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Medication Safety and Poison Prevention for Children

Accidental Overdoses Administered by a Parent or Caregiver

Sometimes an overdose can occur when parents mistakenly give too much medication. For example, a child can be given too much acetaminophen (Tylenol®) when the parent or caregiver mistakenly gives more than one acetaminophen-containing product. Mistakes are more prone to happen when parents or caregivers administer medications to infants and toddlers compared to older children.
 
Following the instructions of your child's physician and your pharmacist will help decrease this risk. If you are not sure exactly what dosage to give, call a healthcare provider (never "guess" at an appropriate dosage).
 

Household Chemicals and Children

Many common household products have the potential to be fatal in children. For example, products such as chemical household cleaners, laundry supplies, cosmetics, yard products, and even art supplies can be dangerous to your child. Any household product that is not used or stored properly has the potential to cause harm.
 
Keeping products in their original containers with the original labels will ensure proper use and help prevent confusion, while also helping in the case of an accidental ingestion, since the information supplied on the label is helpful for the poison control specialists. Using household products only as intended, along with storing them properly, can help decrease risks.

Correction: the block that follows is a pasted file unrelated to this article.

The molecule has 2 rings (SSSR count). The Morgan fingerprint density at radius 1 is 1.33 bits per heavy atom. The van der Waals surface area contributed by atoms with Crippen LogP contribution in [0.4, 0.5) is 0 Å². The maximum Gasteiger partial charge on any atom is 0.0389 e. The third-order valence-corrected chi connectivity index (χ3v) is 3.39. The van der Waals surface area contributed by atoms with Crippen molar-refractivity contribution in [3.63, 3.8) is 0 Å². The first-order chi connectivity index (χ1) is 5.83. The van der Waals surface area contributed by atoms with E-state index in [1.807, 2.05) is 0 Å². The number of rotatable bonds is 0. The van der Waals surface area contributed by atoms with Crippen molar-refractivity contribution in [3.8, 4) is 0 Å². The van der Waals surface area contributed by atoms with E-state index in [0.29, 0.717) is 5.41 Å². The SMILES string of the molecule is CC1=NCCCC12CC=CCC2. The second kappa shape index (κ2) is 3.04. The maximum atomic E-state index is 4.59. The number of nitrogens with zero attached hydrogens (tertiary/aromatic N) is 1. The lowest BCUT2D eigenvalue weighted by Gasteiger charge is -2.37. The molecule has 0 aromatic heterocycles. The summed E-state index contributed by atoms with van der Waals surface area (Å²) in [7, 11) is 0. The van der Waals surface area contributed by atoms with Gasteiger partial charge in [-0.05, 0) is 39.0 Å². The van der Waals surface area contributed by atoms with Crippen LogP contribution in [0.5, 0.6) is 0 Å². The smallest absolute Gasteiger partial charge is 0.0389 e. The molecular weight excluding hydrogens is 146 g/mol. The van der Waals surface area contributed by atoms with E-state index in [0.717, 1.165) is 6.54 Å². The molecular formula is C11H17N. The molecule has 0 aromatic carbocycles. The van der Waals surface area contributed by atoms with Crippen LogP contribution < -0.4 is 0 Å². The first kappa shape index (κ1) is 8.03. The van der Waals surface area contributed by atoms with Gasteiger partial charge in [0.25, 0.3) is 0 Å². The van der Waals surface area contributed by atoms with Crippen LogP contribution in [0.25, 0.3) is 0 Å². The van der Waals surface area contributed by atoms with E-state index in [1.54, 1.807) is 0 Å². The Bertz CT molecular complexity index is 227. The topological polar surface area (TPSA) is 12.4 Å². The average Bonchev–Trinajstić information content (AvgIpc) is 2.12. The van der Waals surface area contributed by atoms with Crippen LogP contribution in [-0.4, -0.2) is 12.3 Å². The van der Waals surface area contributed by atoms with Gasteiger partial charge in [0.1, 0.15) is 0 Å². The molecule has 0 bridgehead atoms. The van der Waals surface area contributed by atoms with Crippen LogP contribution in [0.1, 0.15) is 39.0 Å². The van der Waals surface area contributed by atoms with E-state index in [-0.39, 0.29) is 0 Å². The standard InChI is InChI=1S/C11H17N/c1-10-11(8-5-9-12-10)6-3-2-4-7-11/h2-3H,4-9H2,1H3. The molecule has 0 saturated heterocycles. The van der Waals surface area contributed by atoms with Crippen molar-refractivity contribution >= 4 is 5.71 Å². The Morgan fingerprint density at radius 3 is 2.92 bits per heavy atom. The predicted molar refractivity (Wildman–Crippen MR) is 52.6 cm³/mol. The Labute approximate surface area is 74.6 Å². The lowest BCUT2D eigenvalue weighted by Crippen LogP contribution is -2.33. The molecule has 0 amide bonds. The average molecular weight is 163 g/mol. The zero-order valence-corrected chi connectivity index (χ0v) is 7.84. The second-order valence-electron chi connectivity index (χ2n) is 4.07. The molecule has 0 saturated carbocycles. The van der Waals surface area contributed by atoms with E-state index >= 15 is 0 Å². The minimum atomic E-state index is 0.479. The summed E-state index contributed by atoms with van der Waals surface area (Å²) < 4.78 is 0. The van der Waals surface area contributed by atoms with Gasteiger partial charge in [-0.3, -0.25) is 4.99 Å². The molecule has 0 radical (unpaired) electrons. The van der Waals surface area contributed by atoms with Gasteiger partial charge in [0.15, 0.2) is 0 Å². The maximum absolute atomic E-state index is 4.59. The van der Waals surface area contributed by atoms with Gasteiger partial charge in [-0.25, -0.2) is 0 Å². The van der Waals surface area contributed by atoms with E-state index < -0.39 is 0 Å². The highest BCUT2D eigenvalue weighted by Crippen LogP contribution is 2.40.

How to Keep Your Child Safe

Preventing an accidental overdose can be achieved by practicing the following:
  • Always store medications out of your child's reach.
  • Always replace the safety cap on medications.
  • Give medications as indicated on the label or as instructed by a physician or pharmacist.
  • Use the measuring device that comes in the medication package or that you received from your pharmacist.
  • Only use medications that are packaged for children.
  • Throw away all unused (and no longer needed) or expired medication.
  • If you are in the middle of taking your medication and get interrupted to answer the door or phone, always take your child with you.
  • Store pillboxes out of your child's reach.
  • Store medication in a lockable box.
  • Be aware of medication safety at grandparents' houses. Ask if you may move medications out of the reach of children.
  • Always return household products to a safe location after each use.
  • Never mix household products together.
  • Open windows or turn fans on while using chemical cleaning agents.
  • Place the Poison Center number (1-800-222-1222) near all phones in the household and store on your cell phone. 
 
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